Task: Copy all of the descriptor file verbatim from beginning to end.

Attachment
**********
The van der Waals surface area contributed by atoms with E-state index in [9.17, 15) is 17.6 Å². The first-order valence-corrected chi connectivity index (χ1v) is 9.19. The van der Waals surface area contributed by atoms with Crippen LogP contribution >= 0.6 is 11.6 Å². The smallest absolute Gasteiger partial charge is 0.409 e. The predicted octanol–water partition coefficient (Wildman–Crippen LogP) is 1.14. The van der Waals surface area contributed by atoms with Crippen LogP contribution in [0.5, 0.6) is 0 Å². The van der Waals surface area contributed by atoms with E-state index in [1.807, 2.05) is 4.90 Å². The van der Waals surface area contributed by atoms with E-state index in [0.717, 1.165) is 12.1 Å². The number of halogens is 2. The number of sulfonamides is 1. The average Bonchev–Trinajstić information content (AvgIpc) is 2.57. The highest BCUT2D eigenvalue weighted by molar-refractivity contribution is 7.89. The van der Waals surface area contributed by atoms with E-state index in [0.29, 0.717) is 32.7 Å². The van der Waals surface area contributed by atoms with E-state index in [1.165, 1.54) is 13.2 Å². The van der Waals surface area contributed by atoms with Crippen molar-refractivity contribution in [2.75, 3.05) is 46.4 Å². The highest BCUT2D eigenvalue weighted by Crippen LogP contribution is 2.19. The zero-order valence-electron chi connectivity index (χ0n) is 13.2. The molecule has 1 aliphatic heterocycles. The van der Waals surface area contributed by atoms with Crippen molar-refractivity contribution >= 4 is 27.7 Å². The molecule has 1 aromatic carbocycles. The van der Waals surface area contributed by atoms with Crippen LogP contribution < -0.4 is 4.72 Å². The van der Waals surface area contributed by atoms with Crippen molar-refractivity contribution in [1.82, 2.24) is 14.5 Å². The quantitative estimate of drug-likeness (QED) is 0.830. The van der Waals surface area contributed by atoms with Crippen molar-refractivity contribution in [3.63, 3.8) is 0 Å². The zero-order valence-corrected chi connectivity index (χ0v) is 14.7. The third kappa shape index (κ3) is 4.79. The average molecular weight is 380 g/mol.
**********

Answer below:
The van der Waals surface area contributed by atoms with E-state index in [9.17, 15) is 17.6 Å². The first-order valence-corrected chi connectivity index (χ1v) is 9.19. The van der Waals surface area contributed by atoms with Crippen LogP contribution >= 0.6 is 11.6 Å². The smallest absolute Gasteiger partial charge is 0.409 e. The predicted octanol–water partition coefficient (Wildman–Crippen LogP) is 1.14. The van der Waals surface area contributed by atoms with Crippen LogP contribution in [0.5, 0.6) is 0 Å². The van der Waals surface area contributed by atoms with E-state index in [1.807, 2.05) is 4.90 Å². The van der Waals surface area contributed by atoms with E-state index in [0.717, 1.165) is 12.1 Å². The number of halogens is 2. The number of sulfonamides is 1. The average Bonchev–Trinajstić information content (AvgIpc) is 2.57. The highest BCUT2D eigenvalue weighted by molar-refractivity contribution is 7.89. The van der Waals surface area contributed by atoms with E-state index in [0.29, 0.717) is 32.7 Å². The van der Waals surface area contributed by atoms with E-state index in [1.165, 1.54) is 13.2 Å². The van der Waals surface area contributed by atoms with Crippen molar-refractivity contribution in [2.75, 3.05) is 46.4 Å². The highest BCUT2D eigenvalue weighted by Crippen LogP contribution is 2.19. The zero-order valence-electron chi connectivity index (χ0n) is 13.2. The molecule has 1 aliphatic heterocycles. The van der Waals surface area contributed by atoms with Crippen molar-refractivity contribution >= 4 is 27.7 Å². The molecule has 1 aromatic carbocycles. The van der Waals surface area contributed by atoms with Crippen LogP contribution < -0.4 is 4.72 Å². The van der Waals surface area contributed by atoms with Crippen molar-refractivity contribution in [1.82, 2.24) is 14.5 Å². The quantitative estimate of drug-likeness (QED) is 0.830. The van der Waals surface area contributed by atoms with Crippen molar-refractivity contribution in [3.63, 3.8) is 0 Å². The zero-order valence-corrected chi connectivity index (χ0v) is 14.7. The third kappa shape index (κ3) is 4.79. The average molecular weight is 380 g/mol.